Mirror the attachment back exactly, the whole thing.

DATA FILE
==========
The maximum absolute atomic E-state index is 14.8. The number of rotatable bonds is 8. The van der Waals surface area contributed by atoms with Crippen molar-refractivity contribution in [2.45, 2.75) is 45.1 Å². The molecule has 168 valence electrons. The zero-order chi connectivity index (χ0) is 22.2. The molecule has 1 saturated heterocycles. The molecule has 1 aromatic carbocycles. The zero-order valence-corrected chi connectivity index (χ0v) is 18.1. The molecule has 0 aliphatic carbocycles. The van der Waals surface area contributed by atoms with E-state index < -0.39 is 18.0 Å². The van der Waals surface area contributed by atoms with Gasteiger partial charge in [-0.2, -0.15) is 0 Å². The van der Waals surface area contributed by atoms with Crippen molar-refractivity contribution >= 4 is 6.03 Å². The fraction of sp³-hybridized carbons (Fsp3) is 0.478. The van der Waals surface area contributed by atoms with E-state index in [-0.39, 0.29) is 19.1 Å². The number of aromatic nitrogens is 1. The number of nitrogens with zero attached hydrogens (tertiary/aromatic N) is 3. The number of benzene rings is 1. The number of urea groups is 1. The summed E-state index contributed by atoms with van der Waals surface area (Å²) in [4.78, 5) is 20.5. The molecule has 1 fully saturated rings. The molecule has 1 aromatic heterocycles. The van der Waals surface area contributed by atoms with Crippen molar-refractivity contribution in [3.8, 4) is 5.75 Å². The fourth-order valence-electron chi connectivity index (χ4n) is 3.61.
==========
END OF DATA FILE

The maximum absolute atomic E-state index is 14.8. The number of rotatable bonds is 8. The van der Waals surface area contributed by atoms with Crippen molar-refractivity contribution in [2.45, 2.75) is 45.1 Å². The molecule has 168 valence electrons. The zero-order chi connectivity index (χ0) is 22.2. The molecule has 1 saturated heterocycles. The molecule has 1 aromatic carbocycles. The zero-order valence-corrected chi connectivity index (χ0v) is 18.1. The molecule has 0 aliphatic carbocycles. The van der Waals surface area contributed by atoms with E-state index < -0.39 is 18.0 Å². The van der Waals surface area contributed by atoms with Gasteiger partial charge in [-0.2, -0.15) is 0 Å². The van der Waals surface area contributed by atoms with Crippen molar-refractivity contribution >= 4 is 6.03 Å². The fraction of sp³-hybridized carbons (Fsp3) is 0.478. The van der Waals surface area contributed by atoms with E-state index in [-0.39, 0.29) is 19.1 Å². The number of aromatic nitrogens is 1. The number of nitrogens with zero attached hydrogens (tertiary/aromatic N) is 3. The number of benzene rings is 1. The number of urea groups is 1. The summed E-state index contributed by atoms with van der Waals surface area (Å²) in [4.78, 5) is 20.5. The molecule has 1 fully saturated rings. The molecule has 1 aromatic heterocycles. The van der Waals surface area contributed by atoms with Crippen molar-refractivity contribution in [3.8, 4) is 5.75 Å². The fourth-order valence-electron chi connectivity index (χ4n) is 3.61.